Almost everybody has experienced back pain or tightness at one time or another. Limited flexibility, chronic aches and time lost from work are some of the consequences of this ailment. We strive to stay ahead of this disabling situation, but we are affected by it for a variety of reasons. They may include weak muscles, muscular imbalance, over-exertion and fatigue. Our posture, range of movement and even our moods are affected by these limitations. We will discuss the structure of the whole back muscles, both anatomically and functionally, though our focus will be on the mid and lower back. We will then provide a series of exercises for both strengthening and stretching the back muscles as a preventative measure for the future. These exercises are generally recommended, but please make sure to check with your physician before attempting them.
The back muscles are designed to direct various movements of the back (upper, mid and lower back), shoulders, neck and arms, provide protection of the spine and maintain an erect posture. They can be divided into three groups, based on their location and associated movements. The Superficial group is located along the mid to upper back and include the Latissimus Dorsi, Trapezius, Levator Scapulae and Rhomboids (Major and Minor). Their functions involve movements of the shoulders, scapula, arms and neck. They can be viewed in Figure 1. The Intermediate group includes the Serratus Posterior (Superior and Inferior). They are associated with the movements of the rib cage. The Deep group includes the Iliocostalis, Longissimus and Spinalis, collectively known as the Erector Spinae. They are the longest muscles in the back and run parallel and on each side of the spine (from the sacrum to the cervical portion of the vertebrae). The Spinalis lies medial to the Longissimus and the Iliocostalis is the most lateral of the three muscles. An illustration is provided in Figure 2. The function of the Erector Spinae is to extend, flex and laterally flex the vertebral column. Back pain tends to be located in the lower back region and these muscles need to be highlighted for strengthening and stretching purposes.
A series of two strengthening exercises provided below illustrates some easy weight lifting or core strengthening movements.
Stand tall with feet shoulder width apart, back straight with knees slightly bent. Hold a five to eight pound dumbbell in each hand, palms facing in and hinge forward at the waist. Bend elbows slightly and raise the weights out to the side, as far as you can. Return to starting position and repeat 2 sets of 16 reps. (Fig. 3)
Opposite Arm and Leg Reach
Start on your hands and knees. Reach your right hand forward while, at the same time stretching your left leg backward (and toes flexed). Hold for 5 seconds then release and repeat using the opposing arm and leg. Repeat this sequence 10 times. (Fig. 4)
Knee to Chest
Intended to stretch the lower back and glutes. Lie flat on your back and slowly bend your right knee, pulling your leg to your chest. Wrap your hands around your knee, holding that position for 20 seconds. Return your leg to the starting position and repeat the sequence for each leg. (Fig. 5)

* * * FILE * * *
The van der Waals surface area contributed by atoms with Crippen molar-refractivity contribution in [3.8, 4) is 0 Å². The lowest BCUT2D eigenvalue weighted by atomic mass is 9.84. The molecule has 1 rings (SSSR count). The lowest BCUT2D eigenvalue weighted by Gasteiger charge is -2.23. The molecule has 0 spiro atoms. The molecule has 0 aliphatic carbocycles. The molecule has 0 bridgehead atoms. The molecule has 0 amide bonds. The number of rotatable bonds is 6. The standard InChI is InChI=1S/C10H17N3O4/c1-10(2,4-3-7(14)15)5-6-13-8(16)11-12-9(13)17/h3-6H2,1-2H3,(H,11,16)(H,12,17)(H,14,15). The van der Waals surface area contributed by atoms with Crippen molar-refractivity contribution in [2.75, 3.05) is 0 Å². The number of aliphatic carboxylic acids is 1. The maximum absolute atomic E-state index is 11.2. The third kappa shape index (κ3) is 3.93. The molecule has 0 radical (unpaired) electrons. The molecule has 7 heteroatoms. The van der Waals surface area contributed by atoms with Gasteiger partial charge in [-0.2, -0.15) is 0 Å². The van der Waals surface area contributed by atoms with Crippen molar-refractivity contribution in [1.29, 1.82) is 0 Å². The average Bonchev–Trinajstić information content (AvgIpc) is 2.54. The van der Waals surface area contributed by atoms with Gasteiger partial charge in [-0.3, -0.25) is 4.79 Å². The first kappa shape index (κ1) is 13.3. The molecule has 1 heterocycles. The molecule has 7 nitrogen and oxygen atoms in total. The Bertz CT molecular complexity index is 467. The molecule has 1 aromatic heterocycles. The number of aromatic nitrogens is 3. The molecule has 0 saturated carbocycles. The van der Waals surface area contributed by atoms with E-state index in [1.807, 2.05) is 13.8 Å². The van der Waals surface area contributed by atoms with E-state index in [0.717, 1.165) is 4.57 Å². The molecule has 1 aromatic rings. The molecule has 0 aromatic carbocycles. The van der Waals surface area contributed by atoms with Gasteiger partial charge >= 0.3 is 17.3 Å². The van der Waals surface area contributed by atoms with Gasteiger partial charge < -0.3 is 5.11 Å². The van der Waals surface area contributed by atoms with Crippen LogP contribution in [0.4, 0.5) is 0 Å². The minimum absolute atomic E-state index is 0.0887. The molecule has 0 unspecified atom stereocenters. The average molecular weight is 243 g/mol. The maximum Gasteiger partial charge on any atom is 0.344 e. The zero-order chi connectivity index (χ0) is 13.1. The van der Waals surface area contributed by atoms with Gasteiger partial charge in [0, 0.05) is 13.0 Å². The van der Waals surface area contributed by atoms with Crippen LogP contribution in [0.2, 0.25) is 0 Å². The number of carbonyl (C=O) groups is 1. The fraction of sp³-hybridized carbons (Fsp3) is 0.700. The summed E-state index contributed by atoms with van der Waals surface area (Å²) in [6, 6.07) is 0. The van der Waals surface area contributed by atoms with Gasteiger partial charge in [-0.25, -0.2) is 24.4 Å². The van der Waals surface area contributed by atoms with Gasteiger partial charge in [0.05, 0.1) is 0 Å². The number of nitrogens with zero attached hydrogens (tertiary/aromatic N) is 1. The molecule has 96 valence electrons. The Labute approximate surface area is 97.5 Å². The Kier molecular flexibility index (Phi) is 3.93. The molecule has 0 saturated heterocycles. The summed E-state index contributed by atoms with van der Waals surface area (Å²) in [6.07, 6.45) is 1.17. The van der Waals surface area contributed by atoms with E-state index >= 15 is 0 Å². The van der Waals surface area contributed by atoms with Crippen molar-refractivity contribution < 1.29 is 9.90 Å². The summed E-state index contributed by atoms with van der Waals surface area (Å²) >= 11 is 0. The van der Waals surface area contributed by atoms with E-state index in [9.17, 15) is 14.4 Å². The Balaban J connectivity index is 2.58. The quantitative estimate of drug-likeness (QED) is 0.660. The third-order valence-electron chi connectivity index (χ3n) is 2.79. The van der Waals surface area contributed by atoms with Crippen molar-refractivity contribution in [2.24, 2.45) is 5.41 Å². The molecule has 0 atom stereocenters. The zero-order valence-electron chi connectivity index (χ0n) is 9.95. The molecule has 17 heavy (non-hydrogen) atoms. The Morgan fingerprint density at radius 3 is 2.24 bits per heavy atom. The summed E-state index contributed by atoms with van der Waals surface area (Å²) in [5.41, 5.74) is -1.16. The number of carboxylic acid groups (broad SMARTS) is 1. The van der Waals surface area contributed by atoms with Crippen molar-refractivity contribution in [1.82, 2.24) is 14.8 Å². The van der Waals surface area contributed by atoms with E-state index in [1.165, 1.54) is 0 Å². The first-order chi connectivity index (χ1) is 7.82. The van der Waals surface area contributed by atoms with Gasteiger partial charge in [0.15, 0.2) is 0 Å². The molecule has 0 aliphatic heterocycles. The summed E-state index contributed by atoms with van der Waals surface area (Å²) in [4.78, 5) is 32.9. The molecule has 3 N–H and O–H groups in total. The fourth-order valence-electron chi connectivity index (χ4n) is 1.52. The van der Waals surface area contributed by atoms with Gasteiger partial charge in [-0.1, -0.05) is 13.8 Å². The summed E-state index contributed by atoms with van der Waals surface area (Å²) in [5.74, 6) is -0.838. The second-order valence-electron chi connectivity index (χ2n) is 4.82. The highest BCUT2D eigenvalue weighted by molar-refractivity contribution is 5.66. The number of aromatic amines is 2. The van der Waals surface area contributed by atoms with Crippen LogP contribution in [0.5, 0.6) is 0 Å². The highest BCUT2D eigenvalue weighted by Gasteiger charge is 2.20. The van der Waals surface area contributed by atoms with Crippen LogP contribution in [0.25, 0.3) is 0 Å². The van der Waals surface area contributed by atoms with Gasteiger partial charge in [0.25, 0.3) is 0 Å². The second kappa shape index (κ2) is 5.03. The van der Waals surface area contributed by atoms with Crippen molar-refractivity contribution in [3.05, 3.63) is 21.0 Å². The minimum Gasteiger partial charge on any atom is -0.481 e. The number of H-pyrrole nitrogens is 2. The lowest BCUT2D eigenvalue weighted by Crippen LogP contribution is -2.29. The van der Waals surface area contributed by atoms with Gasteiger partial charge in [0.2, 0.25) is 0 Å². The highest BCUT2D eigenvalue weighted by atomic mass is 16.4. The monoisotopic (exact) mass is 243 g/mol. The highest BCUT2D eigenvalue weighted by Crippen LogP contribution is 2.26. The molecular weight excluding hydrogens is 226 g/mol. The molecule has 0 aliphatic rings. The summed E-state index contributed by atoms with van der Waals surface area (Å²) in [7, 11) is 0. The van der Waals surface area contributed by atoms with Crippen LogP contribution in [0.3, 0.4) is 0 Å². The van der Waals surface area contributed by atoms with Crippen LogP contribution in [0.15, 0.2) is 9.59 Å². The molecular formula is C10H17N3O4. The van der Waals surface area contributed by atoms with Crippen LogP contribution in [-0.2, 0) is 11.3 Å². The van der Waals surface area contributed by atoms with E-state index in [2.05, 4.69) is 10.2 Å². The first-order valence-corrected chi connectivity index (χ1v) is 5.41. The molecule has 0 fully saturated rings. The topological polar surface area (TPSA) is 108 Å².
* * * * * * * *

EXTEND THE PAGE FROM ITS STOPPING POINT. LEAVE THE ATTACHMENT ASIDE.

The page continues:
This exercise is intended to stretch the Paraspinal muscles. Lie flat on your back with legs extended. Bend your right knee and cross it over the left side of your body. Hold that pose for 20 seconds and return to starting position. Repeat this sequence for each leg 3 times. (Fig. 6)
This is a restful common pose in Yoga, meant to relax and decompress the lower back. Position yourself on the floor on your hands and knees, with knees splayed outward (wider than hip distance apart). Turn your feet inwards to touch and push your hips backward resting them on your heels. Extend your arms forward and allow your head to fall forward in a relaxed manner. Hold for 20 seconds and then return to starting position. Repeat this sequence 3 times. (Fig. 7)
A regular routine of strengthening and stretching of the lower back muscles can help avoid back injury or alleviate the pain when it occurs. It should not be a debilitating condition, though it is quite common. Massage is a valuable resource to help in relieving hypertonic muscles, decrease pain and discomfort and also increase range of motion. A massage session will often incorporate some of the stretches listed above, if applicable for your needs. A massage therapist can assist you, to supplement the measures you may have already undertaken.
- Fig. 1: http://teachmeanatomy.info/back/muscles/superficial/ (viewed 4/3/17)
- Fig. 2: https://www.pinterest.com/pin/343047696587939838/ (viewed 4/3/17)
- Fig. 3: http://www.health.com/health/gallery/0,,20709957,00.html#reverse-fly-0 (viewed 4/12/17)
- Fig. 4: http://www.health.com/health/gallery/0,,20709957,00.html#opposite-arm-and-leg-reach-0 (viewed 4/12/17)
- Fig. 5, 6 & 7: http://www.apmhealth.com/education/healthy-living/stretching---strengthening-tips/6-stretches-to-help-back-pain (viewed 4/12/17)
- http://teachmeanatomy.info/back/muscles/intrinsic/ (viewed 4/3/17)
- http://anatomy.uams.edu/introback.html (viewed 4/12/17)
- http://www.mayoclinic.org/diseases-conditions/back-pain/basics/prevention/con-20020797 (viewed 4/12/17)
- http://anatomyzone.com/tutorials/musculoskeletal/extrinsic-muscles-of-the-back/ (viewed 4/12/17)
- http://www.kingofthegym.com/back-anatomy (viewed 4/3/17)
- http://www.spine-health.com/wellness/exercise/stretching-back-pain-relief (viewed 4/12/17)
- http://www.sport-fitness-advisor.com/muscular-system-diagram.html (viewed 4/12/17)
This article/video is for educational purposes only; do not attempt without your physician’s clearance. If you are in pain or injured, see your physician.
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